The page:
I’m a republican urbanist, and I care about…

Posted on October 27, 2012


Election season is upon us so it’s time to transcribe some stereotypical partisan voices in my head.

I’m a Republican urbanist and I care about job creation, that national debt, the role of government, and energy and the environment.


Government shouldn’t grow to create more jobs. I want to see more Americans working and earning wages, and that means private companies need to have reasons to hire people. But I don’t want a candidate to encourage jobs for the sake of jobs. Some jobs are downright evil. There isn’t a market to pay delinquents to egg houses, is there? I watched a documentary that retold the story of an entire neighborhood displaced because some government agencies forced them out of their homes to make way for a new highway and a different type of development. I want my candidate to promote jobs that support and enhance local communities, not jobs to obliterate private property and force people to move.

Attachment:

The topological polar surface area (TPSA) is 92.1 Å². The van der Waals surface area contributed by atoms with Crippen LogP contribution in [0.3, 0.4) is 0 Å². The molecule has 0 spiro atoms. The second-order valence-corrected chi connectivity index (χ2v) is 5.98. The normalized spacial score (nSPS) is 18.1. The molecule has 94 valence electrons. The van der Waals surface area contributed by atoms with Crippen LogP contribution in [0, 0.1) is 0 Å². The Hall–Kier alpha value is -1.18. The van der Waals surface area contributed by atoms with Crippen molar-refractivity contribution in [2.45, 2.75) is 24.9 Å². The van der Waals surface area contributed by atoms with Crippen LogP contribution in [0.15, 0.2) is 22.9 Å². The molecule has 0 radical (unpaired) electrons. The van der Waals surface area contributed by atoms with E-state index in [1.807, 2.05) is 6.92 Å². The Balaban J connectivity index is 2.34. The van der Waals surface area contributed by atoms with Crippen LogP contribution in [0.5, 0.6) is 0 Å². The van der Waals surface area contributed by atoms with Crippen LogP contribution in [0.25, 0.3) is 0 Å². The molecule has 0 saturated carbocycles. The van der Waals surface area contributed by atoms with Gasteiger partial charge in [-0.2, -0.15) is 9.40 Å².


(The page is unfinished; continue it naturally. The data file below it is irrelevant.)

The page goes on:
In this lousy economy, I have to be very careful with my personal checking account. I’d like to see the government do the same. Most of the Republicans running for office are talking about taxes, but what about cutting spending to programs that do more harm than good? In my region of the country, we like to compete for federal funds so that the press won’t make fun of us for leaving cash on the table. But I don’t think the federal government should decide how to revitalize my community. I want a candidate focused on locally-oriented initiatives that don’t rely so much on the federal government’s debt-ridden budget.


I hear a lot of talk about fossil fuel alternatives and renewable energy. Like most people I know, those sound like reasonable pursuits. But the regulatory environment of our government still seems to favor massive infrastructure projects that promote and even require the continued reliance on multi-car households. I want to vote for a candidate who is interested in scaling back regulations so that infill development flourishes and I can have more choices about where to live and how I commute. I’d like to see streets designed for slower traffic where I could actually walk on a sidewalk with my family and feel safe. I want my candidate to think about smarter, more efficient ways for people to move around and connect with each other.


History has shown that the major parties are excellent at disappointing passionate urbanist voters. Maybe there are more commonalities among urbanists than some might think.

Posted in: Events, Opinion